Grid Computing

Grid computing is an interconnection of computer systems where systems utilize the same resources effectively. Grid resources are assigned dynamically at runtime depending on their availability and capability. Grid computing consists of one main computer which distributes tasks and information to a group of computer network. Grid computing is a special kind of distributed computing. In distributed computing, different computers systems within the same network share one or more computer resources.

Characteristics of a Computational Grid

  • Heterogeneity

    The grid involves a various number of resources that are varied in nature and can encompass a vast geographical distance through various other domains.

  • Scalability

    The grid should be tolerant to handle a large number of nodes without any performance degradation. Performance of the system is very much important in grid computing.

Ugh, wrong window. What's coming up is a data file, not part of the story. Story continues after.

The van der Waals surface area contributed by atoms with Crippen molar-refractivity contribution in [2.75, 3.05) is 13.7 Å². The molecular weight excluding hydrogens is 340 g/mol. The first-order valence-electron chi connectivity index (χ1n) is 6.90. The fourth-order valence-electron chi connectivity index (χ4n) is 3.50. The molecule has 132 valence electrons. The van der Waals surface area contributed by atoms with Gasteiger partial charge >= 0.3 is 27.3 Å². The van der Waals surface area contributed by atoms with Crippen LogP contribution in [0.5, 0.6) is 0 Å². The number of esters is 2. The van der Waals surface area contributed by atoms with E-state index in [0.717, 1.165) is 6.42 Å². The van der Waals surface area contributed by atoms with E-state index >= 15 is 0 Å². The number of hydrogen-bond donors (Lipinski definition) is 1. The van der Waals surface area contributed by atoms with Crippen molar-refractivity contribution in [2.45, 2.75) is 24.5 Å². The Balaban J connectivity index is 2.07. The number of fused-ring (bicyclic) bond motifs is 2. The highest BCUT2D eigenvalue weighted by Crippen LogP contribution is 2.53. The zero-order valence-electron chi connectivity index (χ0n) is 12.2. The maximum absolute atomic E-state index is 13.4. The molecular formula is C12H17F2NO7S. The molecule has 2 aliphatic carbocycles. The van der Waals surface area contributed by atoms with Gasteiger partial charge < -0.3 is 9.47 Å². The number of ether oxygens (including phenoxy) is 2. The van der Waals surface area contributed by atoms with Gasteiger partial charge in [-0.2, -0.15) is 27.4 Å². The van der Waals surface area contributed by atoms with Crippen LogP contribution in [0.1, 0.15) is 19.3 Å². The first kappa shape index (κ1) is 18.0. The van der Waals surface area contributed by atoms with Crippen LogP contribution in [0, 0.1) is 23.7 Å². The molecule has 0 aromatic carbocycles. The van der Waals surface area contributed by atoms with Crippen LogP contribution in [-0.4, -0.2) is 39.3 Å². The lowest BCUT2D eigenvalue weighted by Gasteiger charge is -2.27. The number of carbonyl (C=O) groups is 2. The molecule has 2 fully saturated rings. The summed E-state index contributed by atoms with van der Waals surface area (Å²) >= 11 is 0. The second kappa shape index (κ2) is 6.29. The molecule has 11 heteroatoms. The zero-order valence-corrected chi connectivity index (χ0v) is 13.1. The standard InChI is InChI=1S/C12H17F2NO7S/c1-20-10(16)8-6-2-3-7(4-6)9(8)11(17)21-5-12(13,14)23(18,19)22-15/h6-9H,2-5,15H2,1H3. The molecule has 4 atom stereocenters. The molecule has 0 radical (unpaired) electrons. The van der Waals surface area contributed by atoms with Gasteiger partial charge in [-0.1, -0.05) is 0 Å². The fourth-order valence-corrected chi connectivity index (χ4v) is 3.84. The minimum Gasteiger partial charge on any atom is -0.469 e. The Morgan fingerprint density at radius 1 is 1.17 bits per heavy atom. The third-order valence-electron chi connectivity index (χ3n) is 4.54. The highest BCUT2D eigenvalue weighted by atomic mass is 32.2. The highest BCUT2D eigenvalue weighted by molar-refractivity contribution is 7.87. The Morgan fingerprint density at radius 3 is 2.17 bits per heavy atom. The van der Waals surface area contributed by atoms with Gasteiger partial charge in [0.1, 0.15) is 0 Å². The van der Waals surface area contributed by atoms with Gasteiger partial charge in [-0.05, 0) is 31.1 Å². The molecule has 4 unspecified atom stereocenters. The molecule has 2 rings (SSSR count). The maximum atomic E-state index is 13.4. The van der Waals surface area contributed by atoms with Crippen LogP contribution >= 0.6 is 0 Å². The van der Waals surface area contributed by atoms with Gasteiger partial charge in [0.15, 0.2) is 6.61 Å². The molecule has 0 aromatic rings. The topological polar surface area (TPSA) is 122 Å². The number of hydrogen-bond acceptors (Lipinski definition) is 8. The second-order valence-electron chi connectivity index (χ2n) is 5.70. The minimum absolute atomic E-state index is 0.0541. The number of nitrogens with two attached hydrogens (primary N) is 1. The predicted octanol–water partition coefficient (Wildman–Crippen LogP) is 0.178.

• Adaptability or Fault Tolerance

    In a grid unexpected computational distraction, hardware or software faults are high. These faults are generally handled by Resource Managers.

  • Security

    All the user participating computers should be protected from any malicious manipulations or interventions. System should be secured from malicious attacks.

Main uses of Grid

  • Distributed computing

    Grid computing allows applications to use the computer system resources effectively. This reduces the completion of the job or to tackle problems that cannot be solved in a single system.

  • High-throughput computing

    Grid computing allows putting unused processor cycles to work in generally loosely coupled or independent tasks.

  • On-demand computing
  • Data intensive computing
  • Collaborative computing
  • Multimedia computing

Advantages

  • Grid computing can solve larger and more complex problems in a shorter time.
  • It is easier to collaborate with other organizations
  • Make better use of existing hardware